Gold continues to get hammered as institutional investors continue to sell their precious metal positions in order to raise cash to cover bad stock trades and other bad investments.
The reason they have to do this is because they leveraged themselves to make investments, and now lenders are calling their loans, forcing them to raise short-term cash. This is why the usual strength and safety of gold in times like these hasn't come about, as prices continue to be pressured downward.
On the other side of it, the U.S. dollar has been the beneficiary of this trend, as most commodities, including gold, is dollar-denominated, pushing the greenback up in circumstances which usually weaken it.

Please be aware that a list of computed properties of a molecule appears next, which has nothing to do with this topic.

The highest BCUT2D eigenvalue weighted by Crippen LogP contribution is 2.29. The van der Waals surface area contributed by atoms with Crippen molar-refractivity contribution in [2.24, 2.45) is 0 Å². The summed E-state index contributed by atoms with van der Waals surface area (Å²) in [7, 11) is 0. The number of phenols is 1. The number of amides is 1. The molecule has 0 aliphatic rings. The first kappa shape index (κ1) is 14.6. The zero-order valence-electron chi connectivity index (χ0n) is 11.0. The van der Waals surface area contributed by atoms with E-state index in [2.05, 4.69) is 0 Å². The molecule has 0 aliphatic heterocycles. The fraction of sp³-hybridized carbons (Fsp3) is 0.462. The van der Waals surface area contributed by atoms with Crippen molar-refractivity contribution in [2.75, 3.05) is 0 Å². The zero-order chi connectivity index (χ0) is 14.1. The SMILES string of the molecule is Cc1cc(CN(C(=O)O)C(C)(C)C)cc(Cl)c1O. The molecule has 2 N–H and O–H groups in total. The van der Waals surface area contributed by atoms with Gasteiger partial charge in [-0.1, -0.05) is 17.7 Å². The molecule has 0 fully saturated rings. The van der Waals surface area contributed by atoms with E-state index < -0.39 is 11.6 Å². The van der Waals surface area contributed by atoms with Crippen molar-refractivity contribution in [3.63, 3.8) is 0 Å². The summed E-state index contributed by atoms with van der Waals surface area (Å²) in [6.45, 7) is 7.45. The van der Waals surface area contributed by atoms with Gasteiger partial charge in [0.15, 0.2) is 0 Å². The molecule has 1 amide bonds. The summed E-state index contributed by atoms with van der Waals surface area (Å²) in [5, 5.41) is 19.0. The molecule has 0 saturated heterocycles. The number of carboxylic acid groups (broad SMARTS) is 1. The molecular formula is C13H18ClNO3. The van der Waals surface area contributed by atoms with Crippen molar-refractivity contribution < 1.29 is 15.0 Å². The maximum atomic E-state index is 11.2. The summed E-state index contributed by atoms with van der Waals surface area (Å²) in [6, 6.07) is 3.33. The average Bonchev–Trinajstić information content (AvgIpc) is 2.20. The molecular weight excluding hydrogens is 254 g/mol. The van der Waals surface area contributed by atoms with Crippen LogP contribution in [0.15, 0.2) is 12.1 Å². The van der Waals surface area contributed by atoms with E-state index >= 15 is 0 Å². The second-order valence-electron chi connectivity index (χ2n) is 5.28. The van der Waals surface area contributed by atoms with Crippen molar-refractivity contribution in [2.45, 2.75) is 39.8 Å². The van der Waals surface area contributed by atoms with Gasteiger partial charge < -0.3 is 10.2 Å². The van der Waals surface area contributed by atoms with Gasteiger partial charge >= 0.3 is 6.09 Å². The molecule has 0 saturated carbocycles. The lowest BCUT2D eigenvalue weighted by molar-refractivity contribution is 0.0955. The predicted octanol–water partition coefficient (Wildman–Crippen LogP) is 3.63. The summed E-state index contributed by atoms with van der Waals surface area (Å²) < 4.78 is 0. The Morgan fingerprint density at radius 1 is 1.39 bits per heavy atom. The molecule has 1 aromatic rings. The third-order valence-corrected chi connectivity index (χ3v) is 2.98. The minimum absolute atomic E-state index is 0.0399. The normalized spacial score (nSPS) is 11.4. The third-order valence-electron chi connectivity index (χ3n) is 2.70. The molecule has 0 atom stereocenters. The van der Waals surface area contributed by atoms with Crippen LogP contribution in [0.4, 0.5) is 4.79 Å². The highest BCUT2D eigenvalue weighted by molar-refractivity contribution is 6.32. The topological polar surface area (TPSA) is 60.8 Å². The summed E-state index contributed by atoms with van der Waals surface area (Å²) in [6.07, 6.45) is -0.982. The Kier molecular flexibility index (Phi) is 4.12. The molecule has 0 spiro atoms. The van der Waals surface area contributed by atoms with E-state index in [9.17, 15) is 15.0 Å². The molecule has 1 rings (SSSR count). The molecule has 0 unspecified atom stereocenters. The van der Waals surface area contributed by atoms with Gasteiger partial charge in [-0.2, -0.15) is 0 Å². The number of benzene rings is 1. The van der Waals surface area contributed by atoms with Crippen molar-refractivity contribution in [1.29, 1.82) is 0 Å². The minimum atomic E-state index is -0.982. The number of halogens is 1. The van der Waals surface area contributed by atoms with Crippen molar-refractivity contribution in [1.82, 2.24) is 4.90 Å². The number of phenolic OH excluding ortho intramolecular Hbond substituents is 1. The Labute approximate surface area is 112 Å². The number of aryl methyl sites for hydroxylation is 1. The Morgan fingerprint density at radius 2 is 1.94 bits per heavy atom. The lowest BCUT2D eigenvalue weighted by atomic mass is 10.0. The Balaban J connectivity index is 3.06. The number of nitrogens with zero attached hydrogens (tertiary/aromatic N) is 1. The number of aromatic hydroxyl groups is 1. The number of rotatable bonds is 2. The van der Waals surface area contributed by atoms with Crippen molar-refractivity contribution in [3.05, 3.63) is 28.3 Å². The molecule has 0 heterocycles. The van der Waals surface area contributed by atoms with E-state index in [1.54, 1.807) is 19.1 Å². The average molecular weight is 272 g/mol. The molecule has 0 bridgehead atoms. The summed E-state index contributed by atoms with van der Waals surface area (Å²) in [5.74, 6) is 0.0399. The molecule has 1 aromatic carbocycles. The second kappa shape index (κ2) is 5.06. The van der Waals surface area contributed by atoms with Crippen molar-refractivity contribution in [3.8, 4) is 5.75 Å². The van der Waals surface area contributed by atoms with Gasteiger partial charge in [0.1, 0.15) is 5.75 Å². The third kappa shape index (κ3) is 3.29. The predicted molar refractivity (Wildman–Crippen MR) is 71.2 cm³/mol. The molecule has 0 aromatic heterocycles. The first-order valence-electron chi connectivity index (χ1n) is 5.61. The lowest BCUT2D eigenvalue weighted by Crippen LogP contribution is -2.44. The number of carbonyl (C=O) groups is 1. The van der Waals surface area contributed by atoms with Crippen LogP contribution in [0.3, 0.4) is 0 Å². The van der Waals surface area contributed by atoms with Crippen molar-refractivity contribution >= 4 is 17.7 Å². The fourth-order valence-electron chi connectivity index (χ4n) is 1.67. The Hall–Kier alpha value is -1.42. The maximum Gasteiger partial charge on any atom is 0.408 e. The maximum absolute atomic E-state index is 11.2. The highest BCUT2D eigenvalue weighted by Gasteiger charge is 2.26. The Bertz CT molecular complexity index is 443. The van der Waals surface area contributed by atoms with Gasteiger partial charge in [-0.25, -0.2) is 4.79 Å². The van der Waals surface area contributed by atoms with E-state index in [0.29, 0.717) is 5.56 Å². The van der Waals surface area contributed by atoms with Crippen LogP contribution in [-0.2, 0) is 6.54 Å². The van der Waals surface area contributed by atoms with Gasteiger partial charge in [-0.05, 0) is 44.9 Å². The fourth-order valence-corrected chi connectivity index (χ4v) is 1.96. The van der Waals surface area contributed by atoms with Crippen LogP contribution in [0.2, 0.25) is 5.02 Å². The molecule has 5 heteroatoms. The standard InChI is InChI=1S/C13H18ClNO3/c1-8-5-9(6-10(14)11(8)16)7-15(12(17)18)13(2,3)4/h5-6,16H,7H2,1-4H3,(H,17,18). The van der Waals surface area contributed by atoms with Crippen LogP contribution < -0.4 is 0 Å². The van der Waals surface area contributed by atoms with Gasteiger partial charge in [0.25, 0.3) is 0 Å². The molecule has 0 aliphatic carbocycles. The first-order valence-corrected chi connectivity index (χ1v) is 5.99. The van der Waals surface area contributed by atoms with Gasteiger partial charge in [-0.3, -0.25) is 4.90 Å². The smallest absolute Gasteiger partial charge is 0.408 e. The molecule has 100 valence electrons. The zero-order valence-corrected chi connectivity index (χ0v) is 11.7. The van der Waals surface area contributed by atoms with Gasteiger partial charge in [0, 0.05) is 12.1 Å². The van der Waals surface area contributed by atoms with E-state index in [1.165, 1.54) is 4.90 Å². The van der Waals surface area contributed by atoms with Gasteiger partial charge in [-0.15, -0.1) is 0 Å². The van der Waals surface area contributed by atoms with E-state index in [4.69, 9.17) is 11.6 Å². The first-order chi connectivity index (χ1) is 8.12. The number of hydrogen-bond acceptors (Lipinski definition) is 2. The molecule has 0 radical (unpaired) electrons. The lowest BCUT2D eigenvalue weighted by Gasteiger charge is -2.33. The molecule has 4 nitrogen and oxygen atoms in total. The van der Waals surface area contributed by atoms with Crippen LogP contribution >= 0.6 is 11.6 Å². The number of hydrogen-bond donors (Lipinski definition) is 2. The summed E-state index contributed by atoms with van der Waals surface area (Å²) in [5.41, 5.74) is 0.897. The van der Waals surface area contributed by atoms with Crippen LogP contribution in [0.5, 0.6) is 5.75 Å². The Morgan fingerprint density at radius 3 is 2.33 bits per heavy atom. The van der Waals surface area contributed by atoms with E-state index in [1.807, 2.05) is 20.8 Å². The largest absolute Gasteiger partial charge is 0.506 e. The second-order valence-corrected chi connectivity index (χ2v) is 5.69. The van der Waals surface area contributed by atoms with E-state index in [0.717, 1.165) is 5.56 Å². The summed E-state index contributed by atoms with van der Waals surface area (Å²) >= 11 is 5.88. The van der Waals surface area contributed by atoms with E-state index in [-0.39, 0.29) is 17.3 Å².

Since the underlying fundamentals remain the same, this will eventually correct itself, but because of the complexity of some of the financial instruments invested in, it's impossible to measure the amount of time it will take for all of this to unwind.
Once it does, things will start to react normally again, and the U.S. dollar will start to fall, while gold will again rise. Again though, the time frame is impossible to predict at this time.
Early today December delivery for gold dropped to $681 an ounce on the New York Mercantile Exchange, a $33.70 fall. That's the lowest since January 11, 2007. Later in the session gold rebounded to $708.70.
Gold could end Friday with the worst trading week in its history.